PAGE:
Handbook Abstract Proposal Literature Review 留学生论文翻译Annotated Bibliographies Methodology 留学生论文润色 出国留学论文 Reference

Main issues in relation to the Annotated Bibliographies

Main issues in relation to the Annotated Bibliographies

Guidelines: You are free to choose your own topic but you should make sure that it is sufficiently focused.

The topic had to be related to translation or interpreting, but basically anything went, as long as it was:
- not too ambitious
- specific enough.

e.g. do not compare the translation of advertising with the translation of humour and subtitling
e.g. do not look at AVT generally but rather focus on subtitling or dubbing.


The articles had to be clearly related to the stated topic. 

They were ideally to be chosen from a range of sources i.e. academic journals and/or edited volumes.  The journals should have been translation / interpreting / linguistics journals, the books edited / refereed volumes.  Beware of online sources since often there is no guarantee of quality – look for refereed online publications. 

Books were not acceptable.  Choosing three articles from the same edition of the same journal was not really acceptable, unless there were special reasons for this which were clearly explained. 

Publications should have been relatively recent.  If any ‘old’ articles were included, then this needed to be justified (e.g. in the case of a seminal article).

When using online sources, always give the last date on which the source was accessed.

The articles should have been ordered alphabetically by author.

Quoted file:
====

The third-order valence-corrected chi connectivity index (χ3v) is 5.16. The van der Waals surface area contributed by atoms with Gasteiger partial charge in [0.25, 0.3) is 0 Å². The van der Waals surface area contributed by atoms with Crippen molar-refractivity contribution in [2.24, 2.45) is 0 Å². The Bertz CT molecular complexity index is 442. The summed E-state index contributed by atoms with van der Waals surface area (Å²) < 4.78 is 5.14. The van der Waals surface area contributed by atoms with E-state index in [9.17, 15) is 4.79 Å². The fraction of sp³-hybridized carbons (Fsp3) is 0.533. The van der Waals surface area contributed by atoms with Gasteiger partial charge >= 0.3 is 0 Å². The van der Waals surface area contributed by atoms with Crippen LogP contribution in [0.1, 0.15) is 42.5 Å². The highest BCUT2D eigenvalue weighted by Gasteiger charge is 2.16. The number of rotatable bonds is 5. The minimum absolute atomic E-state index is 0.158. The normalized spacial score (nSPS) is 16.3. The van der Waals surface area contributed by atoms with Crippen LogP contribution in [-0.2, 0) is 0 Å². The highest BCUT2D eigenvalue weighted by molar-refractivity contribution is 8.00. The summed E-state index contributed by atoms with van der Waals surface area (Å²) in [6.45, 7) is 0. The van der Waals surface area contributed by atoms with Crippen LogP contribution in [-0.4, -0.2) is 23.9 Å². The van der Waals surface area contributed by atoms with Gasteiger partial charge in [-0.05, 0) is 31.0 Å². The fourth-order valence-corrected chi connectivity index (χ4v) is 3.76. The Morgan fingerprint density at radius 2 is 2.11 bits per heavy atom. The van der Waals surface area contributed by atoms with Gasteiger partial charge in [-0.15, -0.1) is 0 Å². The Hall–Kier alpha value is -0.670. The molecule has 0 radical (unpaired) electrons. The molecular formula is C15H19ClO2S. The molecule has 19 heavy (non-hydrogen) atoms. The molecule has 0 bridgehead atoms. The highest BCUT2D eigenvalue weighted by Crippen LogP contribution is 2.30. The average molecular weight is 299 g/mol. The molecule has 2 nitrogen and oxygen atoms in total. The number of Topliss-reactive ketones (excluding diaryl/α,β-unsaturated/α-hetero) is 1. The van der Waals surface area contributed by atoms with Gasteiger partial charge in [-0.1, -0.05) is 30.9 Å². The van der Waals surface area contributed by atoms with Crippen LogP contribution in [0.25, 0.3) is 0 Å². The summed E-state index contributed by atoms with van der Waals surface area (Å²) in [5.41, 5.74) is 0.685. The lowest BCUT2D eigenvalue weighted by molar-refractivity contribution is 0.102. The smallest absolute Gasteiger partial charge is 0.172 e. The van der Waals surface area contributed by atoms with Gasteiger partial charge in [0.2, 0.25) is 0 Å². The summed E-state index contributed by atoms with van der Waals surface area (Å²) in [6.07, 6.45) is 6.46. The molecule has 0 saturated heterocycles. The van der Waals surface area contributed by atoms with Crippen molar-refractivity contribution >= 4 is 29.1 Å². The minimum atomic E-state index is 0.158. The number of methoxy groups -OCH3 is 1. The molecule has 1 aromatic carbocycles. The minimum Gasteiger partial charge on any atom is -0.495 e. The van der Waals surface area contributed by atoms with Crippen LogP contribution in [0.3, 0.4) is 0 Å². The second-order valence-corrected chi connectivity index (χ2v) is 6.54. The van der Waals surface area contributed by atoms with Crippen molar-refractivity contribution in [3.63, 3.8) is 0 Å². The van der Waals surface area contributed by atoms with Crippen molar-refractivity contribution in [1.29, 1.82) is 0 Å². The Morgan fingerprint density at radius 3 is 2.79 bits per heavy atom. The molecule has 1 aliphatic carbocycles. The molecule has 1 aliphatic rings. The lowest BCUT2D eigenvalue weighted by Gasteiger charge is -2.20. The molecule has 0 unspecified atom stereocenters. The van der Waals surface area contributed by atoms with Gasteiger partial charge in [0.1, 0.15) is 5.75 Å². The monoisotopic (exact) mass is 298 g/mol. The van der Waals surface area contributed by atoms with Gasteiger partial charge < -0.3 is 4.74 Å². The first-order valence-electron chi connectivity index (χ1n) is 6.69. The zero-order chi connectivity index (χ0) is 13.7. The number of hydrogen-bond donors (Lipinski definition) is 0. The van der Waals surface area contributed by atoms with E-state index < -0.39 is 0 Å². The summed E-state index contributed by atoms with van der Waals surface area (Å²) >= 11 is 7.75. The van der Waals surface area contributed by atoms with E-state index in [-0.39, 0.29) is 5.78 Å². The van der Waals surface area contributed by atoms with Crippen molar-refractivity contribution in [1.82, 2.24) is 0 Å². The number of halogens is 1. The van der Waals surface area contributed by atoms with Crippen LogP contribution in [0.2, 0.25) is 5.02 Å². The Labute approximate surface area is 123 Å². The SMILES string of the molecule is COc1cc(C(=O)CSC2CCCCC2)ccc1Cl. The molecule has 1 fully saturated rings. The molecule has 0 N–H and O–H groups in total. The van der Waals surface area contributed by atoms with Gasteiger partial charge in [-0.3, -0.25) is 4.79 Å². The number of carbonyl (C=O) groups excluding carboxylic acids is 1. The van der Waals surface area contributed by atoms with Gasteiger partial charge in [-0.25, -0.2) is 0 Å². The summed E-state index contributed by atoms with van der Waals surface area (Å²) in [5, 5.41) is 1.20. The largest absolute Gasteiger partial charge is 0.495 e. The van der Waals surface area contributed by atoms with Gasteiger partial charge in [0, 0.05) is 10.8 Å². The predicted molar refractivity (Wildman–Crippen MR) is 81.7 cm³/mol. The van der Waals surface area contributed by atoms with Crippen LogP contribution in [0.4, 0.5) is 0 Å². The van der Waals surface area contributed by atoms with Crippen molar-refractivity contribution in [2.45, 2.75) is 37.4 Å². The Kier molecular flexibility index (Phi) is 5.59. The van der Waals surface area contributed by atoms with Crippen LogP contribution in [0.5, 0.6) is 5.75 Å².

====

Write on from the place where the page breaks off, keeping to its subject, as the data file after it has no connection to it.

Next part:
Guidelines: Your annotated bibliography should begin with a short Introduction to your topic and the specific aspect of it that you wish to study so that the reader of your bibliography (someone new to the field) understands the context. You should support your claims in the introduction by referring to the sources. If you refer to sources in the introduction not listed in the main bibliography, you should also include a list of references with full details (or footnotes).
It is important to have a focused and clearly specified purpose to which all the sources relate.

The introduction provides the context for the articles.  It had to present the topic, justify its choice, ideally say something about the intended audience of the bibliography, present the main aspects of the topic to be addressed (i.e. specific issues for consideration) and introduce the articles to be annotated.

The introduction really needs to refer to secondary sources as a means of introducing the topic and providing the relevant context for the articles, in order to avoid unsubstantiated claims / value judgements, and, importantly, to provide definitions of key concepts e.g. ‘equivalence’ etc. 


Surprisingly, this was the area in which many otherwise good bibliographies fell down.  Please use the Harvard method of referencing i.e. author + date + page. 

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